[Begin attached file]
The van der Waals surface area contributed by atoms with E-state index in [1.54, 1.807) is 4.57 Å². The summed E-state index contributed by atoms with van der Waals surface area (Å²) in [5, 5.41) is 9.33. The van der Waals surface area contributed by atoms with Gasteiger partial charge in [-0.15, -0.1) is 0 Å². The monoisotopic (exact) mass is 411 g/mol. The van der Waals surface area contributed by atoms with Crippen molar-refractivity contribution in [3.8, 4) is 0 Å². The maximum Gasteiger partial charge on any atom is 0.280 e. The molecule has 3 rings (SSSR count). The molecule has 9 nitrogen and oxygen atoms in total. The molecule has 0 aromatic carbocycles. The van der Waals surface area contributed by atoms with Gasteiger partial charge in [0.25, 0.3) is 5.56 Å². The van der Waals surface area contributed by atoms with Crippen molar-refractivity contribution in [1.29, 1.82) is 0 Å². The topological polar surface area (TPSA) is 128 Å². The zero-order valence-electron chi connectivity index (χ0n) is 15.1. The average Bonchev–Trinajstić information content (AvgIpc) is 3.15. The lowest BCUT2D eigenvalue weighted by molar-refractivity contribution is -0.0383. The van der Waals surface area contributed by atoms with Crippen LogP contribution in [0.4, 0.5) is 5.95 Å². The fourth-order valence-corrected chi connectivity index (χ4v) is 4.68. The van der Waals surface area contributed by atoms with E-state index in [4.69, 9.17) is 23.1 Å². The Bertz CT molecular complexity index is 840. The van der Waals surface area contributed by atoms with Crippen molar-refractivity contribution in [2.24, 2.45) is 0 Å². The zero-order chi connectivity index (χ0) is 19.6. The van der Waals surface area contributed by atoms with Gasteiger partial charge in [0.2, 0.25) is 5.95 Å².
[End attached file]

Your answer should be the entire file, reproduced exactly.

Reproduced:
The van der Waals surface area contributed by atoms with E-state index in [1.54, 1.807) is 4.57 Å². The summed E-state index contributed by atoms with van der Waals surface area (Å²) in [5, 5.41) is 9.33. The van der Waals surface area contributed by atoms with Gasteiger partial charge in [-0.15, -0.1) is 0 Å². The monoisotopic (exact) mass is 411 g/mol. The van der Waals surface area contributed by atoms with Crippen molar-refractivity contribution in [3.8, 4) is 0 Å². The maximum Gasteiger partial charge on any atom is 0.280 e. The molecule has 3 rings (SSSR count). The molecule has 9 nitrogen and oxygen atoms in total. The molecule has 0 aromatic carbocycles. The van der Waals surface area contributed by atoms with Gasteiger partial charge in [0.25, 0.3) is 5.56 Å². The van der Waals surface area contributed by atoms with Crippen molar-refractivity contribution in [1.29, 1.82) is 0 Å². The topological polar surface area (TPSA) is 128 Å². The zero-order valence-electron chi connectivity index (χ0n) is 15.1. The average Bonchev–Trinajstić information content (AvgIpc) is 3.15. The lowest BCUT2D eigenvalue weighted by molar-refractivity contribution is -0.0383. The van der Waals surface area contributed by atoms with Crippen LogP contribution in [0.4, 0.5) is 5.95 Å². The fourth-order valence-corrected chi connectivity index (χ4v) is 4.68. The van der Waals surface area contributed by atoms with E-state index in [4.69, 9.17) is 23.1 Å². The Bertz CT molecular complexity index is 840. The van der Waals surface area contributed by atoms with Crippen molar-refractivity contribution in [2.24, 2.45) is 0 Å². The zero-order chi connectivity index (χ0) is 19.6. The van der Waals surface area contributed by atoms with Gasteiger partial charge in [0.2, 0.25) is 5.95 Å².